Adult Scoliosis: A Guide
What Is Adult Scoliosis?
All spines have a natural curve, but a curve in the wrong direction (sideways) is known as scoliosis.
The spine’s curve may be as mild as 10 degrees or as severe as 100 degrees or more, occurring with or without pain.
Scoliosis that develops or is diagnosed after puberty is referred to as adult scoliosis, though it could be a continuation of previously undiagnosed adolescent scoliosis.
What Are the Causes of Adult Scoliosis?
Most cases of adult scoliosis are idiopathic, meaning there is no known reason for the scoliosis developing.
A congenital curve is one that you were born with. It may not have been visible or severe enough for treatment as a child, but could get worse over time due to normal wear and tear around the spine.
Paralytic curve and myopathic deformity are similar in that they both mean that the muscles are not working. Weak muscles around the spine can throw it out of balance, causing a twist.
Paralytic curve is caused by and injury to the spine that results in paralysis, whereas myopathic deformity is due to an existing muscular or neuromuscular disease such as muscular dystrophy or cerebral palsy.
Scoliosis in adults can also be a secondary cause of a degenerative disease that affect the vertebrae, such as osteoporosis, or develop after a previous spinal surgery.
What Are the Symptoms of Adult Scoliosis?
While there may be a visible deformity in the back, it is usually lower back pain that signals to a patient that there is something wrong.
The pain is not from the curve itself, but from the degeneration that occurs as a result of the imbalance. Leg pain may also occur as a result of pressure on the nerves.
How Is Adult Scoliosis Diagnosed?
If your doctor suspects that you have scoliosis, you will be referred to a spinal specialist. While there, you will give a full history, including family history, when your pain started, changes in motor function, and any previous spinal surgeries.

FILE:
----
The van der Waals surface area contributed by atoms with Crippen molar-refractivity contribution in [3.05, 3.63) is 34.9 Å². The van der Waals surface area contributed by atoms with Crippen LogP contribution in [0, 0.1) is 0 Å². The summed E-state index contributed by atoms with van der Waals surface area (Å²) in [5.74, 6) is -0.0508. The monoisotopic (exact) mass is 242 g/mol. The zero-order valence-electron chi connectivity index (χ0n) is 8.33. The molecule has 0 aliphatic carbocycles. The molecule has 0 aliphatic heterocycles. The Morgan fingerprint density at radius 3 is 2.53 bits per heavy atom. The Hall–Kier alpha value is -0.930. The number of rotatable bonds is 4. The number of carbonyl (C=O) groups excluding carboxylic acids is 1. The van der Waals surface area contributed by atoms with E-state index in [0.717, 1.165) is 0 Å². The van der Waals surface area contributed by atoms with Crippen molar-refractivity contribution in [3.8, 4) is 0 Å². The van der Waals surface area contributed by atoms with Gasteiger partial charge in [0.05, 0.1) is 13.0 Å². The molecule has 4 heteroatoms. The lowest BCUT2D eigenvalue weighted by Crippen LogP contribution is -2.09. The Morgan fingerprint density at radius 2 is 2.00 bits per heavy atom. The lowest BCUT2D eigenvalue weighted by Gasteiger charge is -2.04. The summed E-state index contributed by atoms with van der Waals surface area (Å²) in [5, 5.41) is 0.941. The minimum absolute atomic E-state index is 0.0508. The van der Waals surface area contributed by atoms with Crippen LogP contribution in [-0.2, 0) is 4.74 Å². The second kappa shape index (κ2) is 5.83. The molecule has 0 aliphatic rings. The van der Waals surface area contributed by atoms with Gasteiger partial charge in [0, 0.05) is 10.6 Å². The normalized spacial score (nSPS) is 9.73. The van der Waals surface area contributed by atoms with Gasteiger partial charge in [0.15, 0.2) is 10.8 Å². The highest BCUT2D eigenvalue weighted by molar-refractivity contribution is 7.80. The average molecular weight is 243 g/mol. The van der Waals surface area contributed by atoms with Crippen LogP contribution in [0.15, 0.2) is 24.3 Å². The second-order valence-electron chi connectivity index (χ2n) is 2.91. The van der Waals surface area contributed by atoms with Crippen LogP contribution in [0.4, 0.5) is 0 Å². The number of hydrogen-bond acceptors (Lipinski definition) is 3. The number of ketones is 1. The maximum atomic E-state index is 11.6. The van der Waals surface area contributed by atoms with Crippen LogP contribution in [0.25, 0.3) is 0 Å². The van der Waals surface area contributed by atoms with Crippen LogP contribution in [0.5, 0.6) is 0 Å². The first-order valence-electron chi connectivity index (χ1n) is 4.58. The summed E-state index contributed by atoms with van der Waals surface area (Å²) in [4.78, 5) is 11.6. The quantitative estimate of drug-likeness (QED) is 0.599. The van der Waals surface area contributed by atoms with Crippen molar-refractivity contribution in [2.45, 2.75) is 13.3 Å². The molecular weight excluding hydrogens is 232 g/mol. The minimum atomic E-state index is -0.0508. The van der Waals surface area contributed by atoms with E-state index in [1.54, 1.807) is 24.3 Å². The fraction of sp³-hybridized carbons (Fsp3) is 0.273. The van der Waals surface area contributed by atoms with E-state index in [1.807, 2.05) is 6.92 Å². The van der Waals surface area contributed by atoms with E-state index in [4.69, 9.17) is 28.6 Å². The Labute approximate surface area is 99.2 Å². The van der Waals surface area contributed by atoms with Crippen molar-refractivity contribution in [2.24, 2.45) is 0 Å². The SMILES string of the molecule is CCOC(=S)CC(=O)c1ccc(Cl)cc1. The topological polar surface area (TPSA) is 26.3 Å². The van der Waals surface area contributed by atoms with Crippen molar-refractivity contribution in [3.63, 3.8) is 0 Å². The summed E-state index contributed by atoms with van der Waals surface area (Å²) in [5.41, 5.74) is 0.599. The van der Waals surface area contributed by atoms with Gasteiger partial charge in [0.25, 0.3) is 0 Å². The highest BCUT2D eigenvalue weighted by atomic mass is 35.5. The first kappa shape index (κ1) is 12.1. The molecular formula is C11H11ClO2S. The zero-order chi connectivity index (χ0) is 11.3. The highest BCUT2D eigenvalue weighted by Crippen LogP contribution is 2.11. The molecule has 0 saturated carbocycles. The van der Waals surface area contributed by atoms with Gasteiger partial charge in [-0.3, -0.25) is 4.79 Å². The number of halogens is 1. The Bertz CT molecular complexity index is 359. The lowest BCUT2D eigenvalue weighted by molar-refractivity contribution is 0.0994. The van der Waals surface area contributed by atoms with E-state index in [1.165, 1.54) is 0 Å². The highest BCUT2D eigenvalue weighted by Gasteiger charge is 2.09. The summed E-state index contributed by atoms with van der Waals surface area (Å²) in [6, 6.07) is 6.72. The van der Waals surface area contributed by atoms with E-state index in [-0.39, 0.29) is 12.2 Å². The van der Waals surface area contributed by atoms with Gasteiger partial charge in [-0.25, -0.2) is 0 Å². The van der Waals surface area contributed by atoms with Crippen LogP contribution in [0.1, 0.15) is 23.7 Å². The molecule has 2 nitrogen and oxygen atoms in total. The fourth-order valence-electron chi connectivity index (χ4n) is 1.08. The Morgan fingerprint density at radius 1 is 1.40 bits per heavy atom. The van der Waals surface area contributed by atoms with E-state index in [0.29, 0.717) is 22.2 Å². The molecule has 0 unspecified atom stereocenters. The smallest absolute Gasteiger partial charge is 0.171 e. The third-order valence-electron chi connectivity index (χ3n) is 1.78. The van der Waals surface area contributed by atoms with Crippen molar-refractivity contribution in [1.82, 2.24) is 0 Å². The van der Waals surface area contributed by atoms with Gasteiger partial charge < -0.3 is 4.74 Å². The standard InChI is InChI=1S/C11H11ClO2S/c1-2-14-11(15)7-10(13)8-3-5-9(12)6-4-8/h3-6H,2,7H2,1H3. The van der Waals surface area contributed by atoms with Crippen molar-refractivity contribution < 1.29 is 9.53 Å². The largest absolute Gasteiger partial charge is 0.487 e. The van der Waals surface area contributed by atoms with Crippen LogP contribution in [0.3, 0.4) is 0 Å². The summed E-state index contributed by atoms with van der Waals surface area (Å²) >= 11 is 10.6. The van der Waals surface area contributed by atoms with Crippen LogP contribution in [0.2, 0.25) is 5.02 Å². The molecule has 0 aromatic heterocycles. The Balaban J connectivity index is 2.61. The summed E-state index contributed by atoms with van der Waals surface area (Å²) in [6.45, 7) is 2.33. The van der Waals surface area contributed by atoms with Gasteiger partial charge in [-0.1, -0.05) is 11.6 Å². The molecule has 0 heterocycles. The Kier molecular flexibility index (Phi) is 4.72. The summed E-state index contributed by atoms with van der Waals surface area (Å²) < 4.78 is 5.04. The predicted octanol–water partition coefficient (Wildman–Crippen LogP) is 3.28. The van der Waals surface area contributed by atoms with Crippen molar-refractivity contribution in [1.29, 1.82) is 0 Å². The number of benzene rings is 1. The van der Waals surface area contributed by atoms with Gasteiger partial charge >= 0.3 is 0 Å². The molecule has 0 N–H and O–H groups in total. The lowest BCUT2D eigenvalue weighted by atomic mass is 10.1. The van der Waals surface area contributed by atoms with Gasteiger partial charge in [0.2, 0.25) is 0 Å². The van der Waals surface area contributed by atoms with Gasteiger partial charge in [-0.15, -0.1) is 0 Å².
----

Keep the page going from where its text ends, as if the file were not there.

The specialist then performs a physical examination by observing the curve while you move around and taking measurements of any visible deformity. Your sensation and reflexes will also be tested.
Afterwards, X-rays will be ordered so the specialist can see the structure of the spine and measure the curve. Depending on the results, and MRI or CT scan may also be ordered.
Treatment for Adult Scoliosis
Many cases of adult scoliosis are mild and do not require treatment. Treatment is not related to the severity of the curve, but to the amount of pain experienced.
Some treatment options include:
- Regular observation
- Over the counter pain medications
- Exercises and/or physical therapy
- Braces for support and pain relief
- Chiropractic care: While chiropractic care cannot reverse or cure scoliosis, patients experience pain relief due to the relaxation of muscles and increased mobility in the joints, as well as improved posture.
- Epidural or nerve block
- Surgery: Spinal surgery is risky, and is used as a last resort for extreme cases that do not respond to conservative treatments.
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